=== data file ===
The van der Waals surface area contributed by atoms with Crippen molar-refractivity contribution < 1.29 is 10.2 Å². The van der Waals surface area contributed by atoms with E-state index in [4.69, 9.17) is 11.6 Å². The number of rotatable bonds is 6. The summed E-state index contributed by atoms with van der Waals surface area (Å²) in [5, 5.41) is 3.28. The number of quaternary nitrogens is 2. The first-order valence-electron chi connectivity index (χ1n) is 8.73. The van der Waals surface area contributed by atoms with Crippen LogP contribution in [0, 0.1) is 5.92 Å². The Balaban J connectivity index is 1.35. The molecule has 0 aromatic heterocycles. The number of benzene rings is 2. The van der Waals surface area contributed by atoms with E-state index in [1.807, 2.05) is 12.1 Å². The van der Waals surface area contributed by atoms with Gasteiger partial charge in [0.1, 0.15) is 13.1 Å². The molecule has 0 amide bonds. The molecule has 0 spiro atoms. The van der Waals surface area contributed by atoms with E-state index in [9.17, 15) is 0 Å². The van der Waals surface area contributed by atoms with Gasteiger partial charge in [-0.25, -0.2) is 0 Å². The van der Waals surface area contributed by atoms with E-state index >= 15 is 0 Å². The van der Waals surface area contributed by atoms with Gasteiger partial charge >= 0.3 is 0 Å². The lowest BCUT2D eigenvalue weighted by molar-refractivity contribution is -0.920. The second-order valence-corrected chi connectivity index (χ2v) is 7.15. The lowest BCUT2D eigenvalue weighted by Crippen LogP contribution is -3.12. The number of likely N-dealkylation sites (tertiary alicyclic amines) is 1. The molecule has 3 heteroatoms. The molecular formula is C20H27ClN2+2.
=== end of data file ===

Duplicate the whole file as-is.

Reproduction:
The van der Waals surface area contributed by atoms with Crippen molar-refractivity contribution < 1.29 is 10.2 Å². The van der Waals surface area contributed by atoms with E-state index in [4.69, 9.17) is 11.6 Å². The number of rotatable bonds is 6. The summed E-state index contributed by atoms with van der Waals surface area (Å²) in [5, 5.41) is 3.28. The number of quaternary nitrogens is 2. The first-order valence-electron chi connectivity index (χ1n) is 8.73. The van der Waals surface area contributed by atoms with Crippen LogP contribution in [0, 0.1) is 5.92 Å². The Balaban J connectivity index is 1.35. The molecule has 0 aromatic heterocycles. The number of benzene rings is 2. The van der Waals surface area contributed by atoms with E-state index in [1.807, 2.05) is 12.1 Å². The van der Waals surface area contributed by atoms with Gasteiger partial charge in [0.1, 0.15) is 13.1 Å². The molecule has 0 amide bonds. The molecule has 0 spiro atoms. The van der Waals surface area contributed by atoms with E-state index in [9.17, 15) is 0 Å². The van der Waals surface area contributed by atoms with Gasteiger partial charge in [-0.25, -0.2) is 0 Å². The van der Waals surface area contributed by atoms with E-state index >= 15 is 0 Å². The van der Waals surface area contributed by atoms with Gasteiger partial charge >= 0.3 is 0 Å². The lowest BCUT2D eigenvalue weighted by molar-refractivity contribution is -0.920. The second-order valence-corrected chi connectivity index (χ2v) is 7.15. The lowest BCUT2D eigenvalue weighted by Crippen LogP contribution is -3.12. The number of likely N-dealkylation sites (tertiary alicyclic amines) is 1. The molecule has 3 heteroatoms. The molecular formula is C20H27ClN2+2.